GarCo health officials urge vigilance amid flu outbreaks
Garfield County public health officials are reporting 22 hospitalizations for influenza in the county this flu season, with 64 percent occurring within the past three weeks.
The current influenza season is shaping up nationwide to be one of the most active and potentially deadly in recent years, health officials said. As a result, federal, state and local health agencies are urging citizens to be vigilant and take precautions to protect themselves against the flu.
“Across Colorado and our nation, we are seeing high hospitalization rates from influenza,” Yvonne Long, Garfield County public health director, said in a Tuesday news release.
“There are some critical things you can do to reduce your chances of contracting the flu,” she said. “We are stressing that it is not too late to get your flu vaccine. In addition to being your best defense against getting the flu, the vaccine may help in lessening the severity of your illness, should you still contract the virus.”
Nationally, the Centers for Disease Control and Prevention (CDC) is reporting widespread flu activity in all states other than Hawaii. The CDC reports that there have been 30 pediatric deaths associated with flu as of Jan. 13.
In Colorado, a child in El Paso County died earlier this season. The 2017-18 flu season, which began Oct. 1, is expected to linger until late May.
According to the CDC, it is imperative for people to frequently wash hands and to remain home if sick. The agency recommends a yearly flu vaccine as the “first and most important step in protecting against flu viruses.”
This season’s influenza strains are having the most significant impacts on the elderly and young children, according to health officials.
In Colorado, there have been 2,000 influenza-associated hospitalizations, which is double what is typically reported this time of year, according to Dr. Larry Wolk, executive director and chief medical officer at the Colorado Department of Public Health and Environment (CDPHE).
Wolk noted that influenza outbreaks are occurring at four times more than the average this season, and most outbreaks are taking place within assisted living and nursing home facilities.
The increase in hospitalizations has placed a strain on some western Colorado and Front Range hospitals. The state has activated the Office of Emergency Preparedness and Response, due to shortages of hospital beds, intravenous (IV) fluids and antivirals caused by increased demand. Colorado hospitals are operating under memorandums of understanding with CDPHE to locate and share available resources.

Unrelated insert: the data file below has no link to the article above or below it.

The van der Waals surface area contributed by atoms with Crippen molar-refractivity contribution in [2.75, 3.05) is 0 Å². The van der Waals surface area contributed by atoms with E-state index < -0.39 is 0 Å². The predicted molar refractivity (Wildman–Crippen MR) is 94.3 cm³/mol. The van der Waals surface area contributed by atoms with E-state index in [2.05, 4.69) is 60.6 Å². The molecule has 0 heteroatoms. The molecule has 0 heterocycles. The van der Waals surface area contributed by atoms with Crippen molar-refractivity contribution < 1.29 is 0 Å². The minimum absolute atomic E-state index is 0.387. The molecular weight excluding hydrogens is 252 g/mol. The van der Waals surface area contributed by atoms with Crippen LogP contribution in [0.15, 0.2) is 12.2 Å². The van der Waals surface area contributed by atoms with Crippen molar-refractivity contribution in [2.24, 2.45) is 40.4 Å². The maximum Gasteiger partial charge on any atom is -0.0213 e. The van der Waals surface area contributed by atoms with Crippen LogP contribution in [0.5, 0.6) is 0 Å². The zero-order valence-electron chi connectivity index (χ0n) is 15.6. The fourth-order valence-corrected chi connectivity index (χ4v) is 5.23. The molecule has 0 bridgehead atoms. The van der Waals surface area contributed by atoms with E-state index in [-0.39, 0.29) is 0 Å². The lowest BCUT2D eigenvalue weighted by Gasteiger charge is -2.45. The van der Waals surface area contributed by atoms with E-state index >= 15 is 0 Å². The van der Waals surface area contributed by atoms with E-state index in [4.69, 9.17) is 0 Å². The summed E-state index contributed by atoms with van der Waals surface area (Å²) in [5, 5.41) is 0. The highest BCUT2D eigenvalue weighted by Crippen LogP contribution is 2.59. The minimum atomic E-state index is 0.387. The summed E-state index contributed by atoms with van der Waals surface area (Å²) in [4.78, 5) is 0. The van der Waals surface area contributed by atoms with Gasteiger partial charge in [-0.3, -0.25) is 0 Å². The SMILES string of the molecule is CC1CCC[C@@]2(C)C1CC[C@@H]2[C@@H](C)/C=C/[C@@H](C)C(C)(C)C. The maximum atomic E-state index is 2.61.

Stacey Gavrell, Valley View Hospital chief community relations officer, said Valley View is communicating daily with other regional hospitals, and is asking people with flu or flu-like symptoms not to visit the hospital, unless they are seeking treatment.
“We have done our own readiness assessment, and our staff are taking extra precautions to help protect our patients,” she said. “We also have modified visitation in the Neonatal Intensive Care Unit (NICU) of our Family Birthplace [center]. We have a process of internal surveillance, in case there is an increase in flu cases at Valley View Hospital.”
On Jan. 17, state public health directors from Colorado, Rhode Island and California held a conference call to discuss this year’s deadly flu season. Officials addressed what individuals can do to protect themselves and their families from this public health threat.
During the call, which was convened by the Association of State and Territorial Health Officials (ASTHO), experts also discussed the potential impacts of IV nutrient and saline solutions shortages.
The predominant flu strain this season is H3N2, which has been associated in the past with a greater amount of hospitalizations and deaths in people aged 65 years and older, and in young children, compared to other age groups, according to a CDC report.
“If you have symptoms consistent with the flu, call your primary care provider to determine your best course of action,” Garfield County’s Long said. “If your symptoms are less severe, they may determine it is best for you to recover at home or be seen in your primary clinic location. This may help to keep emergency room wait times down for patients with urgent and severe symptoms.”
Support Local Journalism
Support Local Journalism
Readers around Glenwood Springs and Garfield County make the Post Independent’s work possible. Your financial contribution supports our efforts to deliver quality, locally relevant journalism.
Now more than ever, your support is critical to help us keep our community informed about the evolving coronavirus pandemic and the impact it is having locally. Every contribution, however large or small, will make a difference.
Each donation will be used exclusively for the development and creation of increased news coverage.
Start a dialogue, stay on topic and be civil.
If you don't follow the rules, your comment may be deleted.
User Legend: Moderator Trusted User
A report released this month by the Center for Colorado River Studies says that in order to sustainably manage the river in the face of climate change, officials need alternative management paradigms and a different way of thinking compared with the status quo. Estimates about how much water the Upper Colorado River Basin states will use in the future are a problem that needs rethinking, according to the white paper.